MEDICARE: Has The Time Come For Premium Support?
The antiquated Medicare program -- basically unchanged since the 1960s and a heavy financial burden for seniors -- needs to be reformed and a premium support plan implemented to provide expanded benefits to Medicare beneficiaries, according to two prominent health care experts. Writing in a special Medicare issue of Health Affairs, Medicare Payment Advisory Commission Chair and former HCFA Administrator Gail Wilensky and Joseph Newhouse of Harvard University, co-chair of MedPAC, charge that Medicare "needs to change to better reflect how health care is organized and delivered in the 1990s." Wilensky said, "Unless that happens, our seniors may find themselves without the guaranteed health care coverage on which they have come to rely." The authors note that Medigap policies -- utilized by up to 90% of seniors -- "are already a considerable burden for those who rely mostly on Social Security." They argue that the current system is hugely inefficient, and recommend providing a defined government contribution toward an expanded benefits package that would include prescription drug coverage.
Pie In The Sky?
Premium support, despite the assertions of some members of the National Bipartisan Commission on the Future of Medicare, is extremely unlikely to completely offset the rising costs of the program as the baby boomers age. At a Health Affairs briefing yesterday, Wilensky, former Congressional Budget Office Director Robert Reischauer and Medicare trustee Marilyn Moon of the Urban Institute all agreed that supplementary revenue would almost inevitably be needed to keep Medicare solvent. Moon said the "commission is looking for unrealistic savings," and added that Congress' stated goal of holding Medicare's share of the GDP constant is similarly far-fetched. Reischauer, while agreeing that new taxes are largely "unavoidable," said it would be "a significant mistake to start" reforms by enacting new taxes. He advocated reforming Medicare through other means and then "filling in the gaps" of whatever revenue shortfalls existed. "Continuation of the current system would be a disaster," he said. Echoing those sentiments, Wilensky recommended waiting until the "second or third round of changes," but admitted that "at some point, we will need more revenues." An accompanying article in Health Affairs, by Stanford University's Victor Fuchs, argues that any Medicare reform must be accompanied by a companion effort to increase seniors' post-retirement income, perhaps through mandatory savings programs.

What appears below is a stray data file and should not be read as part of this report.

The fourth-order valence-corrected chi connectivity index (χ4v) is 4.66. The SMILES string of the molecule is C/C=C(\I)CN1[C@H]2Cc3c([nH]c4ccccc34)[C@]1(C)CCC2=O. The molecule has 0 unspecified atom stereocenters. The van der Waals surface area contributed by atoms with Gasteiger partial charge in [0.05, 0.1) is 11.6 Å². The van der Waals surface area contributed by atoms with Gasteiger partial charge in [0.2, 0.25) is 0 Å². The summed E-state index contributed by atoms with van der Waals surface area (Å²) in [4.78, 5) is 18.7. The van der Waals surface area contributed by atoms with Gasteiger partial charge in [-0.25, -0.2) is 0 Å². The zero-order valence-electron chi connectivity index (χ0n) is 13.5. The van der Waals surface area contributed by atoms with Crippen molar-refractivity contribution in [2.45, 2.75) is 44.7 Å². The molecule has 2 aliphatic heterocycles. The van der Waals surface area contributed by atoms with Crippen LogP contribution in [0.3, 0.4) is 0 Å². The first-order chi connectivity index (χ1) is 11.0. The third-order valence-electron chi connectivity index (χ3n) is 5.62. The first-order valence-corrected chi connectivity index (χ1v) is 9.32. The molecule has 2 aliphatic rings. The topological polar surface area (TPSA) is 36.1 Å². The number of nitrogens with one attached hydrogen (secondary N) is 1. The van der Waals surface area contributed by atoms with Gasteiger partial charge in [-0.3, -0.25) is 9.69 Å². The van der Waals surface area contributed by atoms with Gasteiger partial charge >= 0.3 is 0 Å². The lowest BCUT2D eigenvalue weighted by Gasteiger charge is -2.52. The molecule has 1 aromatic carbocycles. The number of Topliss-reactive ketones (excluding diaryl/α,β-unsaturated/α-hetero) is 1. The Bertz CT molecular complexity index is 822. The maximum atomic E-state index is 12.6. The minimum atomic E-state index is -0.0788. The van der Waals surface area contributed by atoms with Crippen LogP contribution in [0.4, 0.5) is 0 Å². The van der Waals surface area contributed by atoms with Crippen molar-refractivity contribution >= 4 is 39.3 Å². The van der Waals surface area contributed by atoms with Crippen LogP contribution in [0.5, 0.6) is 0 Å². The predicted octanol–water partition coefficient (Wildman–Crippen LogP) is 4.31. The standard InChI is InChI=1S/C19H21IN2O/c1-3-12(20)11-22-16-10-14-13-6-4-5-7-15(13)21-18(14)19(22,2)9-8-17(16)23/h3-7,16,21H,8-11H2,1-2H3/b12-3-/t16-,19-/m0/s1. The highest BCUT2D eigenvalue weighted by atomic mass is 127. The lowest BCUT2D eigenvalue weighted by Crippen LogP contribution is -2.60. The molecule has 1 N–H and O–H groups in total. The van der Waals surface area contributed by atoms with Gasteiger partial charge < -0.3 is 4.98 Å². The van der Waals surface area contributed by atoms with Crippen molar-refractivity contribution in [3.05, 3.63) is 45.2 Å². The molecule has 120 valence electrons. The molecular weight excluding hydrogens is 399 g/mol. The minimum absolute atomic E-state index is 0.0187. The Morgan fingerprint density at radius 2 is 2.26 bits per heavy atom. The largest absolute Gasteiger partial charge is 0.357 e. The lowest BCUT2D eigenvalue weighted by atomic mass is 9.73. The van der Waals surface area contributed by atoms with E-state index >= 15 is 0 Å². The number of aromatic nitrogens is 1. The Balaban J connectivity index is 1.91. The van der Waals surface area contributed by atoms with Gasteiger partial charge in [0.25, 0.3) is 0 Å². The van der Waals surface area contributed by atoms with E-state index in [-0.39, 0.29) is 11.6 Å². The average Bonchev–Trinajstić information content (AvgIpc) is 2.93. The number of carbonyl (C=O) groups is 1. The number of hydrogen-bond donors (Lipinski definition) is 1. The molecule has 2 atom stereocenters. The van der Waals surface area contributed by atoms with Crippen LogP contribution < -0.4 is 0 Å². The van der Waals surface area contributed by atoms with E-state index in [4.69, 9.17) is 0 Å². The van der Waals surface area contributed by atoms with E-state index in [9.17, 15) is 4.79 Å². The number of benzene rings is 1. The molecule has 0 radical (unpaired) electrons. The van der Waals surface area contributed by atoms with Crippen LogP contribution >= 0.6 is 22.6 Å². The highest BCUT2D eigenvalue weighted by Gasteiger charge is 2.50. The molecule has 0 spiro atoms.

What Would It Look Like?
In sketching out their version of premium support, Wilensky and Newhouse describe a means-tested, partially capitated program that includes "a more comprehensive benefits package that partially covers outpatient drugs and in the long run covers some portion of long term care as well." The authors note that while means-testing Medicare may prove politically unpopular, they argue it is "neither feasible nor desirable" to have the costs shouldered by the nonelderly or "by the lower-income elderly themselves." Wilensky and Newhouse point out potential problems that must be dealt with for premium support to succeed: reimbursement rates must be set fairly and efficiently across different regions, and an accurate risk-assessment system must be implemented. They conclude, "[T]he magnitude of the likely fiscal problems after 2010 means that modest tinkering of Medicare as we have known it is unlikely to succeed." And when will reforms occur? At yesterday's briefing, Wilensky predicted that substantive and far-reaching Medicare reform would not occur until 2005 or even 2009, following the '04 and '08 presidential elections (Adam Pasick, American Health Line, 1/13).